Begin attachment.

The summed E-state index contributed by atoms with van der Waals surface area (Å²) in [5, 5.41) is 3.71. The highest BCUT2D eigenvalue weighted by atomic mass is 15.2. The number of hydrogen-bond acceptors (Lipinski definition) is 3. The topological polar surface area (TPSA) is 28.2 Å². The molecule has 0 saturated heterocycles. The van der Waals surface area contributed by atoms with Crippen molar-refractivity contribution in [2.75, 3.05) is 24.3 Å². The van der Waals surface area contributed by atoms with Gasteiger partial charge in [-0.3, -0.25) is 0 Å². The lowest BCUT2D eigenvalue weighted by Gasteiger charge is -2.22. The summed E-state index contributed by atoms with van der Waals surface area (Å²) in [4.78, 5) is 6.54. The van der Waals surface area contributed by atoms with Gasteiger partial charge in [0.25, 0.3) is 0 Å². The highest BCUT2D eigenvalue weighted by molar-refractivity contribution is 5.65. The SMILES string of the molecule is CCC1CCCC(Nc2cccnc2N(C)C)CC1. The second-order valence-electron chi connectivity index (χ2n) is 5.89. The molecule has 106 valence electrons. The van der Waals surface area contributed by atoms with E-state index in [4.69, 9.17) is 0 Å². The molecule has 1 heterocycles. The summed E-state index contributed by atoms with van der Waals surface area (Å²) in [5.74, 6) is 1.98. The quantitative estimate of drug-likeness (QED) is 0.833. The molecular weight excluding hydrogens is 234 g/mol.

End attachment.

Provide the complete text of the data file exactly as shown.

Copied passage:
The summed E-state index contributed by atoms with van der Waals surface area (Å²) in [5, 5.41) is 3.71. The highest BCUT2D eigenvalue weighted by atomic mass is 15.2. The number of hydrogen-bond acceptors (Lipinski definition) is 3. The topological polar surface area (TPSA) is 28.2 Å². The molecule has 0 saturated heterocycles. The van der Waals surface area contributed by atoms with Crippen molar-refractivity contribution in [2.75, 3.05) is 24.3 Å². The van der Waals surface area contributed by atoms with Gasteiger partial charge in [-0.3, -0.25) is 0 Å². The lowest BCUT2D eigenvalue weighted by Gasteiger charge is -2.22. The summed E-state index contributed by atoms with van der Waals surface area (Å²) in [4.78, 5) is 6.54. The van der Waals surface area contributed by atoms with Gasteiger partial charge in [0.25, 0.3) is 0 Å². The highest BCUT2D eigenvalue weighted by molar-refractivity contribution is 5.65. The SMILES string of the molecule is CCC1CCCC(Nc2cccnc2N(C)C)CC1. The second-order valence-electron chi connectivity index (χ2n) is 5.89. The molecule has 106 valence electrons. The van der Waals surface area contributed by atoms with E-state index in [4.69, 9.17) is 0 Å². The molecule has 1 heterocycles. The summed E-state index contributed by atoms with van der Waals surface area (Å²) in [5.74, 6) is 1.98. The quantitative estimate of drug-likeness (QED) is 0.833. The molecular weight excluding hydrogens is 234 g/mol.